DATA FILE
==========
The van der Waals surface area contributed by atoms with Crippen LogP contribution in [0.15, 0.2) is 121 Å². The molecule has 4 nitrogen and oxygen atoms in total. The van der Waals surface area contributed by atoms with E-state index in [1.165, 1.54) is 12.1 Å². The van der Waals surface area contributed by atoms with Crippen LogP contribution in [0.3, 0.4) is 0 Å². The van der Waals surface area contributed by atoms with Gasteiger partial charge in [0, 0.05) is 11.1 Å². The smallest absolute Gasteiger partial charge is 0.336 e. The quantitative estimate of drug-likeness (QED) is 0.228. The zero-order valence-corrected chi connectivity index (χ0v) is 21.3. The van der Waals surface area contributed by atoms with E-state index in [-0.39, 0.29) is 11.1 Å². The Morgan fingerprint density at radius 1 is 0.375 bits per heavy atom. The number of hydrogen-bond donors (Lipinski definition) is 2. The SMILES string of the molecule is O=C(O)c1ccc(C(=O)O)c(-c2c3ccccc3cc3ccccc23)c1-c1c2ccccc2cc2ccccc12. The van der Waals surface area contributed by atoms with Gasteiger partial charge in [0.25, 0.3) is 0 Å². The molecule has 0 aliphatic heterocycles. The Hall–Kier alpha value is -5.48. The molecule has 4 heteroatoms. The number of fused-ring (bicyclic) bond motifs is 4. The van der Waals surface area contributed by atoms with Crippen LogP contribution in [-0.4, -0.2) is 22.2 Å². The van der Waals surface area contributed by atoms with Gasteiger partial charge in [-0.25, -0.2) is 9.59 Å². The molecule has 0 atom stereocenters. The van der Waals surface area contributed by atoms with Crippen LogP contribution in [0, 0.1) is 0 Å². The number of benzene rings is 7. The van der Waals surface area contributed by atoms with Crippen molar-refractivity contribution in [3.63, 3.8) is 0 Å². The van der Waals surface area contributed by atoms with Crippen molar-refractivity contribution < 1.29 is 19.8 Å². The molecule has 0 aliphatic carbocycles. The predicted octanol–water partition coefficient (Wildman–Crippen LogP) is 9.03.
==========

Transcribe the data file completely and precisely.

The van der Waals surface area contributed by atoms with Crippen LogP contribution in [0.15, 0.2) is 121 Å². The molecule has 4 nitrogen and oxygen atoms in total. The van der Waals surface area contributed by atoms with E-state index in [1.165, 1.54) is 12.1 Å². The van der Waals surface area contributed by atoms with Crippen LogP contribution in [0.3, 0.4) is 0 Å². The van der Waals surface area contributed by atoms with Gasteiger partial charge in [0, 0.05) is 11.1 Å². The smallest absolute Gasteiger partial charge is 0.336 e. The quantitative estimate of drug-likeness (QED) is 0.228. The zero-order valence-corrected chi connectivity index (χ0v) is 21.3. The van der Waals surface area contributed by atoms with E-state index in [-0.39, 0.29) is 11.1 Å². The Morgan fingerprint density at radius 1 is 0.375 bits per heavy atom. The number of hydrogen-bond donors (Lipinski definition) is 2. The SMILES string of the molecule is O=C(O)c1ccc(C(=O)O)c(-c2c3ccccc3cc3ccccc23)c1-c1c2ccccc2cc2ccccc12. The van der Waals surface area contributed by atoms with Gasteiger partial charge in [0.25, 0.3) is 0 Å². The molecule has 0 aliphatic heterocycles. The Hall–Kier alpha value is -5.48. The molecule has 4 heteroatoms. The number of fused-ring (bicyclic) bond motifs is 4. The van der Waals surface area contributed by atoms with Crippen LogP contribution in [-0.4, -0.2) is 22.2 Å². The van der Waals surface area contributed by atoms with Gasteiger partial charge in [-0.25, -0.2) is 9.59 Å². The molecule has 0 atom stereocenters. The van der Waals surface area contributed by atoms with Crippen LogP contribution in [0, 0.1) is 0 Å². The number of benzene rings is 7. The van der Waals surface area contributed by atoms with Crippen molar-refractivity contribution in [3.63, 3.8) is 0 Å². The van der Waals surface area contributed by atoms with Crippen molar-refractivity contribution < 1.29 is 19.8 Å². The molecule has 0 aliphatic carbocycles. The predicted octanol–water partition coefficient (Wildman–Crippen LogP) is 9.03.